Once your wedge is secure, take the appropriate sized allen wrench and loosen the nut locks. Be sure to put these in a safe place where they will not be lost. Once your nut locks are off, loosen the strings. This can take a try or two because by loosening one string you increase the pressure on the others. So, when you loosen one string, the tension is displaced from that string onto the remaining strings.
Once you have your strings loosened up, take your string cutter and cut the string at around the 3rd fret. That will give you enough string to grab onto to unwind each one without putting your fingers in a spot where they could be cut. Unwind all your strings at the headstock and throw them away. Your next step is to unlock the strings at the bridge. Take the allen wrench you used for the nut locks (they almost always use the same size) and loosen the string lock screws. Sometimes the blocks will not move back, so you may have to manually push them back.
Now remove the strings and throw them away. Take this opportunity to clean your fretboard, headstock, and bridge while you have the strings off. Now you’re ready to put on the new strings. With most double locking units, you have to cut off the ball ends of the strings. Some of the Ibanez units allow you to keep these on, so removal is not needed with those units. You’ll want to cut the ends off about 2 or so inches up the string. You want to cut above the area where the string is wrapped over near the ball end. If you don’t, you can have uneven pressure from the block in the saddle, which may lead to the string slipping out.
Take each string and push it down into the saddle. You’ll feel it hit the metal at the bottom. Hold it in place until you tighten the string lock screw with your other hand. You want it snug, but not overly tight. Too tight can damage the string, block, or even the screw. Repeat the process of putting the strings in the saddle and tightening the screw for the remainder of the strings.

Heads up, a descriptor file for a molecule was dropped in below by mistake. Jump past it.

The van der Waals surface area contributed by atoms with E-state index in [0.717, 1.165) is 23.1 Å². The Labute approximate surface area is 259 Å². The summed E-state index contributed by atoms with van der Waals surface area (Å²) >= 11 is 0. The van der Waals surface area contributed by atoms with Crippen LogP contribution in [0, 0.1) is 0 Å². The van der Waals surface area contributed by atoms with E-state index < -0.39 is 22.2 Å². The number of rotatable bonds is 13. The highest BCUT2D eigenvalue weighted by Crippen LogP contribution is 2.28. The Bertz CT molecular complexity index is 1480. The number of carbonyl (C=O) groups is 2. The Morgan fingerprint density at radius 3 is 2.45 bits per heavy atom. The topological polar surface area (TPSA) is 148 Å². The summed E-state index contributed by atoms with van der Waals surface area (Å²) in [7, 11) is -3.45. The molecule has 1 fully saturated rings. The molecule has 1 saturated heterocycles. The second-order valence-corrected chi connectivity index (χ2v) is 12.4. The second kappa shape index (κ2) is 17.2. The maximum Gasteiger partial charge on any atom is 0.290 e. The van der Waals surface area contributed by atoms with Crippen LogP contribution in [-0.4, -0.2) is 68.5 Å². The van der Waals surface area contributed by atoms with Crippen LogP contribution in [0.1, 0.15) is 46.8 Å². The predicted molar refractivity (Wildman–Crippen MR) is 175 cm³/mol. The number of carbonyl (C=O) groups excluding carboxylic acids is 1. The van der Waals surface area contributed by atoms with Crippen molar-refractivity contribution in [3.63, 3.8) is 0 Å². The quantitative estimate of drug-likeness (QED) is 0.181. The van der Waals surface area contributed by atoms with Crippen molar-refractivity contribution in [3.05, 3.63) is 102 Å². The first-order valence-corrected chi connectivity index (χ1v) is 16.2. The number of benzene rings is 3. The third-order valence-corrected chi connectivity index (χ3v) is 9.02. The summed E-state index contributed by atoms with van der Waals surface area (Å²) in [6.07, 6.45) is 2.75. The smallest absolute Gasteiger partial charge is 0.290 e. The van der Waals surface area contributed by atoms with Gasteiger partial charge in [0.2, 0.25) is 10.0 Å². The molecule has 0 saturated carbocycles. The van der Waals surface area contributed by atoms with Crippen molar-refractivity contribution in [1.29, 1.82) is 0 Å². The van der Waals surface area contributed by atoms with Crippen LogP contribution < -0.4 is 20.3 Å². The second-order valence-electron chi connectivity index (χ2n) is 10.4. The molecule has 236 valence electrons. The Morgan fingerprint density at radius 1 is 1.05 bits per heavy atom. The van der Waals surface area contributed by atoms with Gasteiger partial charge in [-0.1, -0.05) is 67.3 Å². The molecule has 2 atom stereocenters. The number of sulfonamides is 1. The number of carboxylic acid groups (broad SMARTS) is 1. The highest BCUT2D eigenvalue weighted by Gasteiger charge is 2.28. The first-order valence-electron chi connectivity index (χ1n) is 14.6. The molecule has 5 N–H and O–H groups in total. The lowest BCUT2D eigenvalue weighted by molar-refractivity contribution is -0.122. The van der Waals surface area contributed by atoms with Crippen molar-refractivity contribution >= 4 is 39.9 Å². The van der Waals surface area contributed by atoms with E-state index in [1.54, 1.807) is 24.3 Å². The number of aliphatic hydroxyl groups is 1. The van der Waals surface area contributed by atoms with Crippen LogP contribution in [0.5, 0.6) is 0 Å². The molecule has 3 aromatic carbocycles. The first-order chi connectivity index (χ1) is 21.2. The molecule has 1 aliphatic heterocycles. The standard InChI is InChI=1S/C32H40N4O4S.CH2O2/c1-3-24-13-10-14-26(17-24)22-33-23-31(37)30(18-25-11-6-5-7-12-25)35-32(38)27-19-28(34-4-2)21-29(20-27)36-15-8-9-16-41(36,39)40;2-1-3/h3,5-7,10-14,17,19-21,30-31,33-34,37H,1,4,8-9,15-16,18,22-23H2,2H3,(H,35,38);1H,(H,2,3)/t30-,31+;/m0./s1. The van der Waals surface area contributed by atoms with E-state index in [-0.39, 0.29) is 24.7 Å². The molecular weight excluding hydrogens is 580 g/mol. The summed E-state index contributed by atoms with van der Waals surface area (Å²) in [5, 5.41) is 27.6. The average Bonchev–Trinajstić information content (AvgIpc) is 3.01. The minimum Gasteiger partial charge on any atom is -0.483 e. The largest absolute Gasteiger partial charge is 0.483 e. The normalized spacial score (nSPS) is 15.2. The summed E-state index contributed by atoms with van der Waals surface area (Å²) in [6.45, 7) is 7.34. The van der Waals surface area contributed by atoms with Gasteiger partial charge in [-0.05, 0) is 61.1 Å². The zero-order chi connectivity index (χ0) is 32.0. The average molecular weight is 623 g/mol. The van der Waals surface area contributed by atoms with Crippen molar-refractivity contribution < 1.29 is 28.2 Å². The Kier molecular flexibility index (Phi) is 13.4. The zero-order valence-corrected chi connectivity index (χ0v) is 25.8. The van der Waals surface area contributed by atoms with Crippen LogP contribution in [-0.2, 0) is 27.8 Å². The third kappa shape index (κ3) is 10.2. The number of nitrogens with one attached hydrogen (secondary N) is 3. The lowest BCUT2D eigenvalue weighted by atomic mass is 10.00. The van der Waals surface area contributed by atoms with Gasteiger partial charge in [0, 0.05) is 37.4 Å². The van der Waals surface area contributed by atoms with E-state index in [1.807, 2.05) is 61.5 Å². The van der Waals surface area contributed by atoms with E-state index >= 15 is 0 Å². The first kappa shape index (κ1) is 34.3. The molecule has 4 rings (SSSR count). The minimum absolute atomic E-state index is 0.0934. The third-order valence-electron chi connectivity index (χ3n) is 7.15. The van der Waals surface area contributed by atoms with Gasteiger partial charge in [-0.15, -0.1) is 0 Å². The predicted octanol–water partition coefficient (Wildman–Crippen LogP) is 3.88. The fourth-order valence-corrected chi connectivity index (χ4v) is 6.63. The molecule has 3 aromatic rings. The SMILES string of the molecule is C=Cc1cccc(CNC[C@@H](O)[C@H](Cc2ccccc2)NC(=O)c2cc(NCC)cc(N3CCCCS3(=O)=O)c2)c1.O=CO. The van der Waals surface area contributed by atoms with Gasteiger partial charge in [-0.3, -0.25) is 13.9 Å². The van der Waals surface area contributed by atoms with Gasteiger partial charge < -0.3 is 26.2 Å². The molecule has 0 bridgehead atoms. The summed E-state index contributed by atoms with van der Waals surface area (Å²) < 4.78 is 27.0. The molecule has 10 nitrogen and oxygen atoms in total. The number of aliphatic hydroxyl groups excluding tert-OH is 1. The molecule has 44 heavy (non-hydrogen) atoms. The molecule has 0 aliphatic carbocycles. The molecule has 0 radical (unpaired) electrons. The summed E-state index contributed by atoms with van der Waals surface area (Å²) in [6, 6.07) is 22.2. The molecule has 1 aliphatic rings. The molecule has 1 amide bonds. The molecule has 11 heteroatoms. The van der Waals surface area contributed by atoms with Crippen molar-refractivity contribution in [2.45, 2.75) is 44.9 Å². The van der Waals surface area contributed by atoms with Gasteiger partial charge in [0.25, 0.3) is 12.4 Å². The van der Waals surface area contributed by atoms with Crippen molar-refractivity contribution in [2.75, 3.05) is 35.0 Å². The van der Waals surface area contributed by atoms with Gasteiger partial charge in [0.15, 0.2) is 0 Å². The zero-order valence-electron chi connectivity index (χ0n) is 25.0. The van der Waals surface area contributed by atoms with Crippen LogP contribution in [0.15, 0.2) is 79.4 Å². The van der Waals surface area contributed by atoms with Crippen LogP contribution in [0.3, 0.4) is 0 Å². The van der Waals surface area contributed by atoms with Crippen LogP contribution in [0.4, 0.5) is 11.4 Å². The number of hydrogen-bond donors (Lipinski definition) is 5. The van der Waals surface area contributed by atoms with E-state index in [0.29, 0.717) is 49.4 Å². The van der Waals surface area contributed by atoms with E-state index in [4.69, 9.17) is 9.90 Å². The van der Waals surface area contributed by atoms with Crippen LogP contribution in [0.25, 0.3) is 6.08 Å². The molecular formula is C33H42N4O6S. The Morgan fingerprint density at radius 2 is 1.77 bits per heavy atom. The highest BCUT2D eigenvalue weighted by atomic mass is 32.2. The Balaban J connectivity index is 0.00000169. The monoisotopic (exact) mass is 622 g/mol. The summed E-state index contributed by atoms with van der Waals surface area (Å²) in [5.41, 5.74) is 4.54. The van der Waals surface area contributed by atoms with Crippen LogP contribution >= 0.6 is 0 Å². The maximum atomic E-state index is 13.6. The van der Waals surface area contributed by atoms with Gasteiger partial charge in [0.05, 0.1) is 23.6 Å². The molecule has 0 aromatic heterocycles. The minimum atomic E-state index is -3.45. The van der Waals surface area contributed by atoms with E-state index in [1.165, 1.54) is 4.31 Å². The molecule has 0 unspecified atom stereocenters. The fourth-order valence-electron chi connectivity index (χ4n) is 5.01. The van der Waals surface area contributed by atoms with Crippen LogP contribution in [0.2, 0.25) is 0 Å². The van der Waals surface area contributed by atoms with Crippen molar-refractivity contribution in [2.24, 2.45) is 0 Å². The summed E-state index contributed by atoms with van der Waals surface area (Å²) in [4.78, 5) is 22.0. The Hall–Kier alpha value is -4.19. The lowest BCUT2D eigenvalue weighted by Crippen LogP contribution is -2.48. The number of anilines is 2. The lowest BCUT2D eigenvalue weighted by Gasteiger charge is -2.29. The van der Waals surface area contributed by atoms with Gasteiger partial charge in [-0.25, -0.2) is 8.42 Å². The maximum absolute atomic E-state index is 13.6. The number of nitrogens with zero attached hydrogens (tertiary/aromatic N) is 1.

Once your strings are locked to the bridge, now it’s time to wrap the strings around their respective tuning machine post. I typically wrap the low E and A strings about twice, the D and G strings 3 times, and the B and high E about 4 times. Once you have that done, you can put the tremolo arm back on and pull out your wedge.
Since you already know the heavier 11’s are going to exert more pressure, go ahead and tighten the screws on the tremolo claw. This will increase the spring tension so that it offsets the now increased string tension. You will likely have to do this once or twice more, but there really is no way to be exact until you inspect the bridge angle. Go ahead and start tuning at this point. I strongly advise that you use cross tuning in this situation.
Tip: Cross Tuning
This tuning method raises the bridge more evenly and helps you get in tune faster. What you want to do is tune your 6th string (low E) first, then your 1st string (high E), then your 5th string (A), then your 2nd string (B), then your 3rd string (G), and finally your 4th string (D). You’ll have to repeat this part quite a few times when stretching in a new set of strings. If your bridge is not sitting level, you’ll have to adjust the springs which will lead to more retuning.
Even after you’ve stretched them adequately, I recommend you leave the nut locks off and play for a bit. This helps to stretch the strings more which ensures they will stay in tune when you lock the nut down. Once everything seems solid, go ahead and put your nut locks back on the guitar. Remember, a snug fit is key. But, too much pressure can actually eat into the nut locks and may cause tuning issues down the road.
Finally, check your tuning once again and use the fine tuners to make any final adjustments. After that, you’re done. Your guitar should now be good to go. Now you can enjoy all the perks of a double locking tremolo. And, the next time you need to restring your double locking tremolo, you should be able to breeze right through it.
This article is part of our Sam Ash Customer Columns Series and was written by fellow musician William Lewis. William has been playing the guitar for 14 years and his style leans toward bands like Metallica, Megadeth, Pantera and AC/DC. He lives in Terra Alta, West Virginia and is a teacher and avid writer on guitar topics like this. You can reach him at email@example.com